John Vincent Bellezza
Soaring high on the wings of the khyung, the human mind has no bounds but space itself, that limitless void extending in every direction. In this month’s Flight of the Khyung, I begin with an essay on a subject dear to me, the conservation of ancient monuments and art in Tibet. A friend of mine is working to protect old Buddhist frescos in Guge from further desecration by installing doorways on the cave temples. His is a simple but very effective project and I laud him for it. It is about time too, for the situation in Guge is really getting out of hand, with more and more rare and valuable murals destroyed by thieves every year.
Ngari Cultural Heritage Conservation: A Clarion Call for Help
To the rest of the world, Tibet is known as the ‘Roof of the World’. The very pinnacle of that roof is the region of Ngari, in western Tibet. Ngari is a vast and sparsely populated land that holds many secrets regarding the origins of Tibetan civilization. Although archaeologists, historians and anthropologists have worked there for over 30 years, much of the region remains unexplored. Ngari was home to two great civilizations: the pre-Buddhist Zhang Zhung civilization and the Buddhist Guge civilization. Zhang Zhung, an amalgam of chiefdoms and cultural orders, flourished from circa 1000 BCE to 650 CE. After a transitional period during Tibetan dynastic rule, Ngari emerged as one of Asia’s premier Buddhist centers around 1000 CE.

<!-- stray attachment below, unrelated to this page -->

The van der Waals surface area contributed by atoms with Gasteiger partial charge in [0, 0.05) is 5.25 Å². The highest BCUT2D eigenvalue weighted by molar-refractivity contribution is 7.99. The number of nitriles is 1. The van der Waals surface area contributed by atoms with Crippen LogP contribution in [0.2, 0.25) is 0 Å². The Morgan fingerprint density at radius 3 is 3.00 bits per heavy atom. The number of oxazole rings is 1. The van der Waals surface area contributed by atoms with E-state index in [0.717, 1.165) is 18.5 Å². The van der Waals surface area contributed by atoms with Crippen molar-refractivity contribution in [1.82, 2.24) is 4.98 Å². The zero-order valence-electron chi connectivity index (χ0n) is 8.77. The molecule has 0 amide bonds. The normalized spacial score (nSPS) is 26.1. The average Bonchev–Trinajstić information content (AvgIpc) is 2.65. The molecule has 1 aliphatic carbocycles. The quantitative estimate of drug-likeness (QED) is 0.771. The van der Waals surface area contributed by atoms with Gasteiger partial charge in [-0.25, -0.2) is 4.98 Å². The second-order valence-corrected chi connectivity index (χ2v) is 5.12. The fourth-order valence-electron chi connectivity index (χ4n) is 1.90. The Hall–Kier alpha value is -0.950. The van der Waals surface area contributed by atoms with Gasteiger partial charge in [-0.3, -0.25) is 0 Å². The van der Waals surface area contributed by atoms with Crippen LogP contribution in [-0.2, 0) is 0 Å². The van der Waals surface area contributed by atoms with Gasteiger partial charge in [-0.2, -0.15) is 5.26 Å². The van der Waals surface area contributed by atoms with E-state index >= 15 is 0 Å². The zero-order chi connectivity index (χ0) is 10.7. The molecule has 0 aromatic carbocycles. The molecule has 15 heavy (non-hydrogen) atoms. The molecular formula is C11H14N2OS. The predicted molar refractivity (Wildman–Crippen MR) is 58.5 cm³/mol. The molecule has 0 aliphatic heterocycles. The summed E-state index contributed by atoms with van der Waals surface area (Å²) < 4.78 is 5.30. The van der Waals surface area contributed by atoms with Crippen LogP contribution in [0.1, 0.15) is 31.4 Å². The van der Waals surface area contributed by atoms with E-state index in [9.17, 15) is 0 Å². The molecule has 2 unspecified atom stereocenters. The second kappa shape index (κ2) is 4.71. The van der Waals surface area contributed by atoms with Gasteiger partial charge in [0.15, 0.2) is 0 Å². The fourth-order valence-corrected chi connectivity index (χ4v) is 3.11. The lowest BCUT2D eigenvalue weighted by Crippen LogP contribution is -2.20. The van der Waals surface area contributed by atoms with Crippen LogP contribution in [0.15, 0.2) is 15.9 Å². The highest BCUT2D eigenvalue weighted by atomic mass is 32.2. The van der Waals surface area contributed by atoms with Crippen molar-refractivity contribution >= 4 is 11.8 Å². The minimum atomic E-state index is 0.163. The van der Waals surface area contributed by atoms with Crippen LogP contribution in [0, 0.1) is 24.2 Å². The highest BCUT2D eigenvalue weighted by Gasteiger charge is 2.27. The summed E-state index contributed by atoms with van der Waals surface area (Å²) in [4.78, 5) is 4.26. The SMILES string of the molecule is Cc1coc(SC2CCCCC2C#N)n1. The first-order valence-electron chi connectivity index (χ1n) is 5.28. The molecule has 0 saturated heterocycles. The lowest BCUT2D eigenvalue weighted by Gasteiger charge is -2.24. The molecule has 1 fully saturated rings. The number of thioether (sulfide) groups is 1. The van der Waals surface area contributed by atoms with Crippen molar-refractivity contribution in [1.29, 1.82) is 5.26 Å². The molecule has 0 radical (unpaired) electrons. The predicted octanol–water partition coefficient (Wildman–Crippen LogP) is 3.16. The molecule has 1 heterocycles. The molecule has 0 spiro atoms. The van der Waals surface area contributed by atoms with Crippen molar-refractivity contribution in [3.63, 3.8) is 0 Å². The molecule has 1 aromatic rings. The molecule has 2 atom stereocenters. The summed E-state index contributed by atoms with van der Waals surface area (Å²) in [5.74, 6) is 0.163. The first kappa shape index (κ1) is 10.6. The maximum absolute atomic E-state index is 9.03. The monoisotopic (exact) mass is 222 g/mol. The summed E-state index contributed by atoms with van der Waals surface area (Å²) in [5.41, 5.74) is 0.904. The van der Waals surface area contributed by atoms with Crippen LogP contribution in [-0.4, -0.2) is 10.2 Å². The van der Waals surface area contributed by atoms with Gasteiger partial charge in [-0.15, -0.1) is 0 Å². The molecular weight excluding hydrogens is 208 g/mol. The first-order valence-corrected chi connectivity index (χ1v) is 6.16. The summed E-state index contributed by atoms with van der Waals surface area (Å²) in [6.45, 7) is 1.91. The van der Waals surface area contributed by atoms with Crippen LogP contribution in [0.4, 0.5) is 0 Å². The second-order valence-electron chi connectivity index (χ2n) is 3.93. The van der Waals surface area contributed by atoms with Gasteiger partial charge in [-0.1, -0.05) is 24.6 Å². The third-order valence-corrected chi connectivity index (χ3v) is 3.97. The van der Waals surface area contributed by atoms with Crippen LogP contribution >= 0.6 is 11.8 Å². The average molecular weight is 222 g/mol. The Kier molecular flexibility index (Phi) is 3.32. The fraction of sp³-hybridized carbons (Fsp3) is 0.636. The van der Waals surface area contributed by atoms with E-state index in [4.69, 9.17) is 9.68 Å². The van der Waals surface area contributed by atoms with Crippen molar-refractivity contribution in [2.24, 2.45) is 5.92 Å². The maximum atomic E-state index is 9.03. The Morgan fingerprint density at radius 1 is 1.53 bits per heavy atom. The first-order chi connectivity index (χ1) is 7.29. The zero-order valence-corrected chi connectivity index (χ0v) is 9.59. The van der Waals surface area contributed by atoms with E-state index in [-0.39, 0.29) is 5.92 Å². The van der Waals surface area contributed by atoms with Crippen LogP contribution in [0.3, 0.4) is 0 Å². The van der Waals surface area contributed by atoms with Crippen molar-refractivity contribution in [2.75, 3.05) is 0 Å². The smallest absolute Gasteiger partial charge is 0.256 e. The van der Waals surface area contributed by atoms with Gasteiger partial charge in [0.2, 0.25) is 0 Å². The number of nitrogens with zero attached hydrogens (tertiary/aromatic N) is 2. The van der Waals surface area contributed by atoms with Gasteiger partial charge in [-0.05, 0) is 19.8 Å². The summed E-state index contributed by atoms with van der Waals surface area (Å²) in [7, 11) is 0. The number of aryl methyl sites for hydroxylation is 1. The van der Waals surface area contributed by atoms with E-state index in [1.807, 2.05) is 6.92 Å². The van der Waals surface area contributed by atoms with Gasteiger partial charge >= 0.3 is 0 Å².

Boasting these two important world civilizations, Ngari is an extremely rich repository of architectural and artistic treasures. From megalithic sites of thousands of standing stones to cave monasteries filled with frescoes of incredible cosmopolitan sophistication, it is one of the world’s finest cultural heritage zones. The history and accomplishments of Ngari are truly something in which Tibet and mainland China can take pride. Unfortunately, this recognition has been slow to build, leaving the marvelous antiquities of the region vulnerable.
In the pre-modern period, many of the castles, temples and tombs of Ngari were left to decay gently, the resources and population needed to maintain them no longer existing. After the Communist Chinese annexation of Tibet, the heritage sites of the region suffered more terribly. In the Chinese Cultural Revolution (1966–1976), many religious and cultural assets of Ngari were looted or razed, causing losses on an almost unimaginable scale. After the Cultural Revolution, state-sponsored destruction of monuments ceased and, in the 1980s and 1990s, an effort was made to rebuild certain monasteries throughout Upper Tibet. In the 2000s, with the rapid rise of tourism of Tibet, China’s regard for ancient Tibetan culture is intensifying, a heartening development.
Despite efforts made in recent years to protect and respect Ngari’s cultural wealth, the situation on the ground is still dire. Modern conservation programs have yet to be put in place on a regional level. This has lead to the illegal pillaging of dozens of archaeological sites in just the last five years. Among the greatest losses has been the systematic destruction of frescoes in Guge cave temples. These 500 to 1000-year old artistic wonders have fallen victim to organized gangs stealing art for trade on the international antiquities market. Just recently, a grotto known as Mangdrak was irreparably desecrated, leading to the loss of unique 13th century paintings of enormous cultural and historical value.